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FTC is taking action on “junk fees” – Five principles for better fee disclosures


On November 8, 2022, the Federal Trade Commission (FTC) filed their Advanced Notice of Proposed Rulemaking (ANPR) seeking comments on a potential rule prohibiting “junk fees.” In association with the CFPB and the Biden Administration, the FTC is looking to take action to prohibit so-called “junk fees” that “can weaken market competition, raise costs for consumers and businesses, and hit the most vulnerable Americans the hardest.” FTC discusses the context for and thinking behind the ANPR here.


What are junk fees and hidden fees?

According to the ANPR, “junk fees” refers to unfair or deceptive fees that are charged for goods or services that have little or no added value to the consumer. They are fees that a consumer would not reasonably assume to be included in the overall advertised price. “Hidden fees” are fees for goods or services that are deceptive or unfair because “they are only disclosed at a later stage in consumer’s purchasing process or not at all.”


Federal trade attorney Donnelly McDowell has done an excellent job summarizing the legal elements of the ANPR here.


It’s important to note that not every fee is junk. Companies can reasonably charge many types of fees or interest as a part of a transaction with consumers. However, no matter what type of fee, it’s important to assess whether it is reasonable, expected, and adds value to consumers.


What can you do to design better information around fees?

All fees should be disclosed clearly and conspicuously and not hidden in the purchase process. If you charge fees, interest, or other charges, you can follow five principles to better disclose them and avoid the perception that they are “hidden.”


  1. Tell consumers upfront what they’ll pay. If there are fees that are going to be a part of the purchase, include that in advertisements or other communication with consumers before purchase. This will eliminate “surprises” in the transaction process.

  2. Clearly name fees. Often fees are bundled into larger ambiguous fees such as “administration fees” or “transaction fees.” Be clear what the fee is for and use plain language terms that most consumers would understand.

  3. Avoid digital dark patterns that obscure understanding. Make your transaction process as transparent as possible. When fees exist, present them clearly. Don’t use methods that force people quickly through the transaction process or to compel them to purchase without seeing, reading, or understanding the fees.

  4. Use the 4 Ps to guide your design. FTC has frequently cited the 4 Ps of disclosure, which can also guide how you present fees:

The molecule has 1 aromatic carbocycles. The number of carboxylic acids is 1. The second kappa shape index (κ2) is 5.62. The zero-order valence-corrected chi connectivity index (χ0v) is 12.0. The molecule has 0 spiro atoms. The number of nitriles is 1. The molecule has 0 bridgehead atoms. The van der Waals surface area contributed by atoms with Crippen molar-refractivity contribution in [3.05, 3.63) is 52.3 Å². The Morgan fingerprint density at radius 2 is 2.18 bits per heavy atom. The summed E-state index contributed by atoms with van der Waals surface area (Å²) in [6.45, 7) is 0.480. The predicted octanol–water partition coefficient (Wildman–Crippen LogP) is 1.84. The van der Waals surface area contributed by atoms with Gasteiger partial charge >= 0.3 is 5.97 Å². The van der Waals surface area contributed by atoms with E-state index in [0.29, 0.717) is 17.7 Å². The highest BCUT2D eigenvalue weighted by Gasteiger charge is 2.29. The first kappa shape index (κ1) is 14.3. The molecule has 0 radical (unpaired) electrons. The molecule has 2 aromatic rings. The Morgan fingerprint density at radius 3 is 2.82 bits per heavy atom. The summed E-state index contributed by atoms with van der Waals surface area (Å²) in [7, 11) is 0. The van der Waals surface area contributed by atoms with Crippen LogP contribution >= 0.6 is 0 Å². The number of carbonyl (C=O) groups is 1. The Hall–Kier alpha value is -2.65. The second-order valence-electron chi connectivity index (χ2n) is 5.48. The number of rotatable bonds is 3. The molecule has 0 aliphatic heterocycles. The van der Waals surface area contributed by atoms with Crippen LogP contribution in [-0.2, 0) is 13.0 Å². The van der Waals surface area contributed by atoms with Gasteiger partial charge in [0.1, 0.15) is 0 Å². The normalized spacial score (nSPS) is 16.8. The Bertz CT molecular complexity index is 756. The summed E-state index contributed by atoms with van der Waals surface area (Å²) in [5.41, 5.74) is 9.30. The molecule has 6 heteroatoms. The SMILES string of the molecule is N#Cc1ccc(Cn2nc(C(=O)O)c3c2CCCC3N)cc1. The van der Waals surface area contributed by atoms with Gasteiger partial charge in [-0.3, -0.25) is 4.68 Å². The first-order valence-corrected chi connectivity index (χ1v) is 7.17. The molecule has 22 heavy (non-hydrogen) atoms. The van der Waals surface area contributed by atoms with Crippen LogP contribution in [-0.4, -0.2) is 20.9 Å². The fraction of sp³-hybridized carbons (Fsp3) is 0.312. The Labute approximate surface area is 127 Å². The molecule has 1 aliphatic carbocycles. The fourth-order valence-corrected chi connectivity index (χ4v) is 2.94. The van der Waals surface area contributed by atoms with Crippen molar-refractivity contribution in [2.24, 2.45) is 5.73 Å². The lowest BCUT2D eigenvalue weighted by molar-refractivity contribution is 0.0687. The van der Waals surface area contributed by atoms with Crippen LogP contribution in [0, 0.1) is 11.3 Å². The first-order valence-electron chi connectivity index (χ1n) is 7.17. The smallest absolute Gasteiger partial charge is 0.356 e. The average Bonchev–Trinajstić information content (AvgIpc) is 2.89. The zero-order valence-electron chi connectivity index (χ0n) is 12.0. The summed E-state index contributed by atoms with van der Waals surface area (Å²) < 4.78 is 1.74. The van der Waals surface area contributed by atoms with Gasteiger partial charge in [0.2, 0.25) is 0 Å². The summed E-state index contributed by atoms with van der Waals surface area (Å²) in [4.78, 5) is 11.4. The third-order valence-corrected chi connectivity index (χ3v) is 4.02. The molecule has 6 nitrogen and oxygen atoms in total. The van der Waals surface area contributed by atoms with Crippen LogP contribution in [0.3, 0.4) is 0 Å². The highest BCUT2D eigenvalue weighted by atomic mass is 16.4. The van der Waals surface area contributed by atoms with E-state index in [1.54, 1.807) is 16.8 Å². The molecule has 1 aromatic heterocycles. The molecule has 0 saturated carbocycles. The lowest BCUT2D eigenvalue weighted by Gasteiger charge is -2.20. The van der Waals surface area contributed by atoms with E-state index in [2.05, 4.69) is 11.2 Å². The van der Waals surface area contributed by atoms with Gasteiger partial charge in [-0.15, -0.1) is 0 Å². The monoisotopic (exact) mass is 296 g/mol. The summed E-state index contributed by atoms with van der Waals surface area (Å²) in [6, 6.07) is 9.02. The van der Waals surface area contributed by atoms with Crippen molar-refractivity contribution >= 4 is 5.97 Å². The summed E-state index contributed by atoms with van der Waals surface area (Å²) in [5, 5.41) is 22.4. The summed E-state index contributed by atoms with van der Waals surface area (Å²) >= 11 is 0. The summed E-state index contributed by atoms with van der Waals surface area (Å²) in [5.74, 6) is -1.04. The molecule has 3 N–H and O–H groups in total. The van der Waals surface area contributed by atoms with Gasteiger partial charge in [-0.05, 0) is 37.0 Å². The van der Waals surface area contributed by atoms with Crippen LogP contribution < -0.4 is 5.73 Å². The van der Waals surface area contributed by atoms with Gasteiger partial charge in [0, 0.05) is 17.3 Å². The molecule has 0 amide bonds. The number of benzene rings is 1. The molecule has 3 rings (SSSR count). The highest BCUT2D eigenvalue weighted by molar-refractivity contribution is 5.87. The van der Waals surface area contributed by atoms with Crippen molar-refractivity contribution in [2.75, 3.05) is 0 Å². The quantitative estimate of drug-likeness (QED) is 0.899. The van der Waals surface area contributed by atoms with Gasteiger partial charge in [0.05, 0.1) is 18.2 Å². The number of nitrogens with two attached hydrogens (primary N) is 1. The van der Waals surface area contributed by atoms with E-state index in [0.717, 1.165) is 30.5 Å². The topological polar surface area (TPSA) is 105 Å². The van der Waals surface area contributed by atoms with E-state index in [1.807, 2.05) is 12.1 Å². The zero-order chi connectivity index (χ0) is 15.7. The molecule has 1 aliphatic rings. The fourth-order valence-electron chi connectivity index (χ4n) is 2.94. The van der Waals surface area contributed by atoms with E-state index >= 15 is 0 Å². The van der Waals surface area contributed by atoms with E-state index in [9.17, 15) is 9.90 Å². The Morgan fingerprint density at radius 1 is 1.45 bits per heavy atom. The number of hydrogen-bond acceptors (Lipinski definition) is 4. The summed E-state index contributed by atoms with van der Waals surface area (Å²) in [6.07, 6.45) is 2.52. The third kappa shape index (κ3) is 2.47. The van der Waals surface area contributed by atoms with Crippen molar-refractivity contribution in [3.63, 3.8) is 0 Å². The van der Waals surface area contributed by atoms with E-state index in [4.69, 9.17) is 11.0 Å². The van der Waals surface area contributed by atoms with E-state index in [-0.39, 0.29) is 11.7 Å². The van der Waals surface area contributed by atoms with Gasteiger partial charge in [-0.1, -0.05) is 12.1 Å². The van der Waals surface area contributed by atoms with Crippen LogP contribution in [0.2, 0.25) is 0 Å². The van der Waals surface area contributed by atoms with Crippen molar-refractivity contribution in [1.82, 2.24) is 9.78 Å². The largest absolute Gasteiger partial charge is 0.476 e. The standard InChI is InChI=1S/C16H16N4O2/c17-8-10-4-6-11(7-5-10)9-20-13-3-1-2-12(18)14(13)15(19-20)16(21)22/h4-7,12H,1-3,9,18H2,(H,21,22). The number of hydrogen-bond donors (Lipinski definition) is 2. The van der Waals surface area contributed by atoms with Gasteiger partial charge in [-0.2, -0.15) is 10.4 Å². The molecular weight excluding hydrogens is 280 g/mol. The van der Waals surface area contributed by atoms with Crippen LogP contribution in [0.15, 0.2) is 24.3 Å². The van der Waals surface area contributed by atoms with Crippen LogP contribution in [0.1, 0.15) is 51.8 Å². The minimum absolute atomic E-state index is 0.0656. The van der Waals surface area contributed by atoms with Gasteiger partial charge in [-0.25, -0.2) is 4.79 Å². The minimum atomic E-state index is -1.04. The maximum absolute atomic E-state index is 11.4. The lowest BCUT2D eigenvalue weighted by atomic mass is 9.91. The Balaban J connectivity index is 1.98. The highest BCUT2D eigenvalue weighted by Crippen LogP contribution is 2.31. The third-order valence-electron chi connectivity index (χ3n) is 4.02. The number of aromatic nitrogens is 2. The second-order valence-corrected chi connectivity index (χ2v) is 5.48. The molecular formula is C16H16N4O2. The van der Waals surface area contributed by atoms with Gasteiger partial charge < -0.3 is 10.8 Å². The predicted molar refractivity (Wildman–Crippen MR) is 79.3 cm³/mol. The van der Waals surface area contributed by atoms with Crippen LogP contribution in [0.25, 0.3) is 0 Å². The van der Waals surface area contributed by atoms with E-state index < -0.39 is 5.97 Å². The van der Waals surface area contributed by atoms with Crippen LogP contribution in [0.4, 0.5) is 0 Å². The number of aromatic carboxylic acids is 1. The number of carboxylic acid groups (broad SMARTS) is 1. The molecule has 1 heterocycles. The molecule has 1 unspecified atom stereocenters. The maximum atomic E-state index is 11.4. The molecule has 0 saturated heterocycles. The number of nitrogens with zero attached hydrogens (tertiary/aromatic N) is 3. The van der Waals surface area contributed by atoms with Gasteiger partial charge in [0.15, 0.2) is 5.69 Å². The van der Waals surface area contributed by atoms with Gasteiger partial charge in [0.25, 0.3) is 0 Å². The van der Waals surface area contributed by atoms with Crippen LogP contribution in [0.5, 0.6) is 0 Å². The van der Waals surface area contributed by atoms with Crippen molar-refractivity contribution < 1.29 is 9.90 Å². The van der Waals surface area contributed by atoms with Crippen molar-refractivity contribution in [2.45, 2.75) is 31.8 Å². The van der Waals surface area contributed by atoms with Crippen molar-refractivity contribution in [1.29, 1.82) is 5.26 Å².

• Make the fees Prominent. Put fees in a place where most consumers would easily see them. Make them “unavoidable” for consumers.

  • Use a clear Presentation. Present fees using large, easy to read fonts and an overall design that allows people to see and use them.

  • Use a Placement that helps consumers see the fees. Put fees at a place where consumers would expect to see them. Don’t hide them in places where consumers wouldn’t normally go.

  • Put the fees in Proximity to other important fees and to the total charged. Don’t present certain fees but not others – put them together in a framework that helps consumers see how they relate to the total purchase. Also, be sure to disclose or present fees as early as possible in the customer journey and as close to the value as communicated and understood by the consumer.

5. Test with consumers. As always, the consumer should be your ultimate source as you design. Present the documents, websites, or transaction flows to target consumers and assess the following questions: Do they see the fees? Are the fees clear? Do they understand what the fees represent? Do they understand the fee in relation to the total transaction costs? Can they easily understand fees and use them to compare with other, similar services? By testing, you can design better – more consumer- focused – information that follows the 4 Ps.


The benefits of plain language and clarity in reducing the impact of fees

By taking steps toward education, brands have the opportunity to establish trust and build loyalty by saving consumers time and reducing cognitive costs. If you are looking for guidance on navigating the FTC’s proposed regulations or simply want to improve your customer experience, we are here to help!


Contact us today to set up a consultation.

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